Call me crazy, but spoilers don’t bother me. I remember years ago just blinking when a librarian colleague complained that a review she’d read revealed the end of a book. She asked me whether I thought it wasn’t the duty of the reviewer to keep key plot points under wraps, and my utter lack of response visibly frustrated her. It just hadn’t occurred to me.
Some background is probably in order. The vast majority of my review reading has been done as a professional librarian, when I typically read four or five different review journals in order to select books for my collection. Although I made notes of books I would like to read as I went along, my primary purpose was to find books the people I served would like to read. (Sometimes it was a challenge to keep those roles appropriately separated and not just buy all the books that appealed to me. Aware of this, I overcompensated with an act of self-sacrifice: I decided not to buy Harry Potter and the Sorcerer’s Stone.)
And actually, getting spoilers helped me do my job, which contributed to my bafflement at my colleague’s frustration. Knowing whether or not the dog dies at the end of a book makes a big difference in whom I will recommend it to and when, and not having to read every blessed dog book that I bought—in addition to all the other ones, natch—thanks to thoughtfully placed spoilers was a real relief.
More than that, though, my pleasure as a reader doesn’t seem to revolve around surprise but around how the author takes me to it. Knowing that Jane Eyre marries Mr. Rochester in the end didn’t spoil my delight in seeing how she reaches her decision. I cite this example quite deliberately, as I read Jane Eyre long after high school and college, after my book group read Jasper Fforde’s The Eyre Affair, which positively revels in its unwriting then restoration of the ending of the Brontë classic. Having been clued in by Thursday Next, I just sat back and watched Brontë take me there.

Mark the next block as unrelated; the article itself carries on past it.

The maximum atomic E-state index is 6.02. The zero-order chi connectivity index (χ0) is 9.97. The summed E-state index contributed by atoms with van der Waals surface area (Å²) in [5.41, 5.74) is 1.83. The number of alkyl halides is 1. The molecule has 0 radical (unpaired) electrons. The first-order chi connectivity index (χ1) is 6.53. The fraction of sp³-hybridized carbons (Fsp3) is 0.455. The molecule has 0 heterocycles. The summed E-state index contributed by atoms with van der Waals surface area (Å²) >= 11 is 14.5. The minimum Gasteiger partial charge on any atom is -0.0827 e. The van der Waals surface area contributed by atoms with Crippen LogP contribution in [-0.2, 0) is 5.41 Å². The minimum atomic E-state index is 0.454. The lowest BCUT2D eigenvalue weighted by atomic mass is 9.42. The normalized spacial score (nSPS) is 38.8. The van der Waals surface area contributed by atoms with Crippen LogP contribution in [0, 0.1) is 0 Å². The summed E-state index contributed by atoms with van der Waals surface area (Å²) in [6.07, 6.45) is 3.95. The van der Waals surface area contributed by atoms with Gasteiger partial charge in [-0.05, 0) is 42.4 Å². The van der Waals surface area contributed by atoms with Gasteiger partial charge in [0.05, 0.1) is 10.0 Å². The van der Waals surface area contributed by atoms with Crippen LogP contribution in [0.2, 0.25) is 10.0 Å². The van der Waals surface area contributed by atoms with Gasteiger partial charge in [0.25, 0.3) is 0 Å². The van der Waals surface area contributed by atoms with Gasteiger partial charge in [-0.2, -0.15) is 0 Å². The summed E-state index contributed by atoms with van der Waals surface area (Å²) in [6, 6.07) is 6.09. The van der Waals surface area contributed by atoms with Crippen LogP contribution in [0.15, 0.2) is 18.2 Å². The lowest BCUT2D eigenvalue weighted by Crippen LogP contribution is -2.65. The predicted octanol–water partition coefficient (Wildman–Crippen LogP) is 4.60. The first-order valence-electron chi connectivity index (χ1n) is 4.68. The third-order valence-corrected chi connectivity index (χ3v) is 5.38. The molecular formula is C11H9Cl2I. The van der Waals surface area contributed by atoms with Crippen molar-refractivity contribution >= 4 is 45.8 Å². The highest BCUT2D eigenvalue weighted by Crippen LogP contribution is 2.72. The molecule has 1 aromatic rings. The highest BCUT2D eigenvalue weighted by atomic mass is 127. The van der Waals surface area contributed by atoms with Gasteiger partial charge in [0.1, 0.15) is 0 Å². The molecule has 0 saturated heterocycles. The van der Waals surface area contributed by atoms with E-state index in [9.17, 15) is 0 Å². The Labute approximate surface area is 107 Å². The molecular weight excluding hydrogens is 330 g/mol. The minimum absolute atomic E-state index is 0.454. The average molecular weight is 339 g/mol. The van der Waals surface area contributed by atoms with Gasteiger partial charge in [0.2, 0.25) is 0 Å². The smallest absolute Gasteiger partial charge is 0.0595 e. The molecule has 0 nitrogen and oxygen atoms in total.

(I should add that I think I probably would be cross being fed a spoiler about a whodunit, but since there are so few whodunits in the children’s-lit arena, it just doesn’t come up.)
But moving into the children’s and teen editor’s chair has made me keenly aware that many people don’t share my nonchalance about spoilers. Even though “studies show” (a study from the University of California at Santa Cruz, specifically) that knowing the end of a story actually increases the reader’s enjoyment of it, I find that many, many people insist on guarding themselves against spoilers. And apparently I need to help them do this.
One of the first kerfuffles I had with a publisher involved our spoiler of the end of Anna Smudge, Professional Shrink, an adventure story written for 10-to-12-year-olds. Their publicist was concerned that potential buyers reading the review on such sites as BN.com would get to the spoiler and not buy the book. I wondered to myself how many 10-year-olds have their own credit cards and read professional reviews before hitting the “buy” button. Probably not many. I did not bow to their request that we rewrite the review, but I did try to keep spoilers in mind after that, at least for books that people who might possibly have credit cards and read reviews could be interested in.
So, in editing a review, I will sometimes find myself wondering, “Is this a spoiler?” and I will ask the reviewer to clarify. With my corps of reviewers I have worked out a rough set of guidelines. If the event in question occurs within the first third of a book, I consider it fair game. Our readers need enough of a plot summary to decide whether or not they would like to go ahead and commit themselves to a book, and I have to hope that finding out plot points that occur early will not diminish their enjoyment of it. As the book proceeds, I try to become vaguer and vaguer about specifics, though.
All this caginess can backfire, though, when a reviewer’s assessment hinges on the end of a book. After some discussion, a reviewer and I decided to change a specific cavil about the disclosure that a character’s pregnancy resulted from date rape to something more wishy-washy—and then the publisher contacted me to ask if the reviewer had even read the book, as clearly she hadn’t taken the ending into account.
Sigh. Sometimes you just can’t win.
Vicky Smith is the children’s and teen editor at Kirkus Reviews.